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Parkinsons Dis. 2016;2016:2531812. doi: 10.1155/2016/2531812. Epub 2016 May 17.

Can a Positive Allosteric Modulation of GABAergic Receptors Improve Motor Symptoms in Patients with Parkinson's Disease? The Potential Role of Zolpidem in the Treatment of Parkinson's Disease.

Author information

1
Institute of Neurology, Catholic University of the Sacred Heart, 00168 Rome, Italy.
2
Geriatric Unit and Laboratory of Gerontology and Geriatrics, Department of Medical Sciences, IRCCS "Casa Sollievo della Sofferenza", San Giovanni Rotondo, 71013 Foggia, Italy; Neurodegenerative Disease Unit, Department of Basic Medicine, Neuroscience, and Sense Organs, University of Bari Aldo Moro, 70121 Bari, Italy; Department of Clinical Research in Neurology, University of Bari Aldo Moro, "Pia Fondazione Cardinale G. Panico", Tricase, 73039 Lecce, Italy.
3
Geriatric Unit and Laboratory of Gerontology and Geriatrics, Department of Medical Sciences, IRCCS "Casa Sollievo della Sofferenza", San Giovanni Rotondo, 71013 Foggia, Italy.
4
Neurodegenerative Disease Unit, Department of Basic Medicine, Neuroscience, and Sense Organs, University of Bari Aldo Moro, 70121 Bari, Italy; Department of Clinical Research in Neurology, University of Bari Aldo Moro, "Pia Fondazione Cardinale G. Panico", Tricase, 73039 Lecce, Italy.

Abstract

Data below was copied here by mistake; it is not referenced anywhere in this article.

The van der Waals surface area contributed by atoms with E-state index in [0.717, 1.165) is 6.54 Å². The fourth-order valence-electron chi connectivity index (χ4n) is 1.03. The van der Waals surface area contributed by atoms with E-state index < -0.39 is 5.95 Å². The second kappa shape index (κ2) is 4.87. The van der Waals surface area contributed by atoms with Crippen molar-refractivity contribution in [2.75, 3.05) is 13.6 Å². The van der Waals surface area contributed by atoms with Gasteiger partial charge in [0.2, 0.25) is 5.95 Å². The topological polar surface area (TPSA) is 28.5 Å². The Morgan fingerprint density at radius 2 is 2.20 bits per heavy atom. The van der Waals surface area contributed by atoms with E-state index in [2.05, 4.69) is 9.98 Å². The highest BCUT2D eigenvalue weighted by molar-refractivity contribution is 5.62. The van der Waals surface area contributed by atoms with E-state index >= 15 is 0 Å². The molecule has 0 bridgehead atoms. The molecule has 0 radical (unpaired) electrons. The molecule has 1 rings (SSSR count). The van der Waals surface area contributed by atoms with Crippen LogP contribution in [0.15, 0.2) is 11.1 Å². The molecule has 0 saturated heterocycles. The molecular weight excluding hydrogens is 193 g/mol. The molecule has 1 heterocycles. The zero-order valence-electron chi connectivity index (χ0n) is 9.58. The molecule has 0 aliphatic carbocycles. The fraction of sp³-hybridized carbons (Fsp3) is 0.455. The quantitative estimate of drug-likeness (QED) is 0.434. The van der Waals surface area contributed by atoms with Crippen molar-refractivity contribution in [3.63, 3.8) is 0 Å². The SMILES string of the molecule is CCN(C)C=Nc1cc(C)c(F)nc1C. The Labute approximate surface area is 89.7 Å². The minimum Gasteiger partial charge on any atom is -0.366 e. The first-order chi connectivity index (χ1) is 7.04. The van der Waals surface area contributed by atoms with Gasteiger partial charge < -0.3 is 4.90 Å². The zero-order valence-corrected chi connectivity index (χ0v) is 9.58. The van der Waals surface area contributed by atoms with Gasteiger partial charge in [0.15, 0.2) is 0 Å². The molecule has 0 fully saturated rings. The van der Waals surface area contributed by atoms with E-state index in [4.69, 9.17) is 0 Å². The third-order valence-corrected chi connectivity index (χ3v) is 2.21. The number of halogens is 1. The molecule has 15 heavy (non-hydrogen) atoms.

At present, patients with advanced Parkinson's disease (PD) are unsatisfactorily controlled by currently used anti-Parkinsonian dopaminergic drugs. Various studies suggest that therapeutic strategies based on nondopaminergic drugs might be helpful in PD. Zolpidem, an imidazopyridine widely used as sleep inducer, shows high affinity only for GABAA receptors containing the α-1 subunit and facilitates GABAergic neurotransmission through a positive allosteric modulation of GABAA receptors. Various observations, although preliminary, consistently suggest that in PD patients zolpidem may induce beneficial (and sometimes remarkable) effects on motor symptoms even after single doses and may also improve dyskinesias. Since a high density of zolpidem binding sites is in the two main output structures of the basal ganglia which are abnormally overactive in PD (internal globus pallidus, GPi, and substantia nigra pars reticulata, SNr), it was hypothesized that in PD patients zolpidem may induce through GABAA receptors an inhibition of GPi and SNr (and, possibly, of the subthalamic nucleus also), resulting in an increased activity of motor cortical areas (such as supplementary motor area), which may give rise to improvement of motor symptoms of PD. Randomized clinical trials are needed in order to assess the efficacy, safety, and tolerability of zolpidem in treating motor symptoms of PD.

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